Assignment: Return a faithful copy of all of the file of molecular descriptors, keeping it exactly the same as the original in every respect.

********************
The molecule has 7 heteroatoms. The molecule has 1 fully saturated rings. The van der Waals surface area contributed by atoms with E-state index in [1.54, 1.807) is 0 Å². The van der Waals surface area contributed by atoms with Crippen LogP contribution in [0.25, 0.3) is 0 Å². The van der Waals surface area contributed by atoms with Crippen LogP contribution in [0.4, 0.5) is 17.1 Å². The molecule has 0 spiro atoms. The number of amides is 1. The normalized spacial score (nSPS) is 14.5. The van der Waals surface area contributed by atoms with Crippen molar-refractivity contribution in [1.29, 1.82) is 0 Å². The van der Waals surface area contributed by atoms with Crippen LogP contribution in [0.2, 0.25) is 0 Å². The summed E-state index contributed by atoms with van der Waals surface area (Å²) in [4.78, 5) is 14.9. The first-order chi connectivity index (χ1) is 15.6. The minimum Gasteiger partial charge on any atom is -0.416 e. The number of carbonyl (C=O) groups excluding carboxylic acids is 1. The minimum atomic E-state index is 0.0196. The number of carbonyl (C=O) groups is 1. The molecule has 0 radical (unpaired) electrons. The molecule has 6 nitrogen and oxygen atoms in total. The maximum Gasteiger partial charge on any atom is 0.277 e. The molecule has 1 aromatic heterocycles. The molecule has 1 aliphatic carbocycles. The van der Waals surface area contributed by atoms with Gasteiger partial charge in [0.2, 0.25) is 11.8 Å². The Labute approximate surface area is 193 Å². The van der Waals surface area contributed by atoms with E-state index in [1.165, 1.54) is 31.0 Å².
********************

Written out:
The molecule has 7 heteroatoms. The molecule has 1 fully saturated rings. The van der Waals surface area contributed by atoms with E-state index in [1.54, 1.807) is 0 Å². The van der Waals surface area contributed by atoms with Crippen LogP contribution in [0.25, 0.3) is 0 Å². The van der Waals surface area contributed by atoms with Crippen LogP contribution in [0.4, 0.5) is 17.1 Å². The molecule has 0 spiro atoms. The number of amides is 1. The normalized spacial score (nSPS) is 14.5. The van der Waals surface area contributed by atoms with Crippen molar-refractivity contribution in [1.29, 1.82) is 0 Å². The van der Waals surface area contributed by atoms with Crippen LogP contribution in [0.2, 0.25) is 0 Å². The summed E-state index contributed by atoms with van der Waals surface area (Å²) in [4.78, 5) is 14.9. The first-order chi connectivity index (χ1) is 15.6. The minimum Gasteiger partial charge on any atom is -0.416 e. The number of carbonyl (C=O) groups excluding carboxylic acids is 1. The minimum atomic E-state index is 0.0196. The number of carbonyl (C=O) groups is 1. The molecule has 0 radical (unpaired) electrons. The molecule has 6 nitrogen and oxygen atoms in total. The maximum Gasteiger partial charge on any atom is 0.277 e. The molecule has 1 aromatic heterocycles. The molecule has 1 aliphatic carbocycles. The van der Waals surface area contributed by atoms with Gasteiger partial charge in [0.2, 0.25) is 11.8 Å². The Labute approximate surface area is 193 Å². The van der Waals surface area contributed by atoms with E-state index in [1.165, 1.54) is 31.0 Å².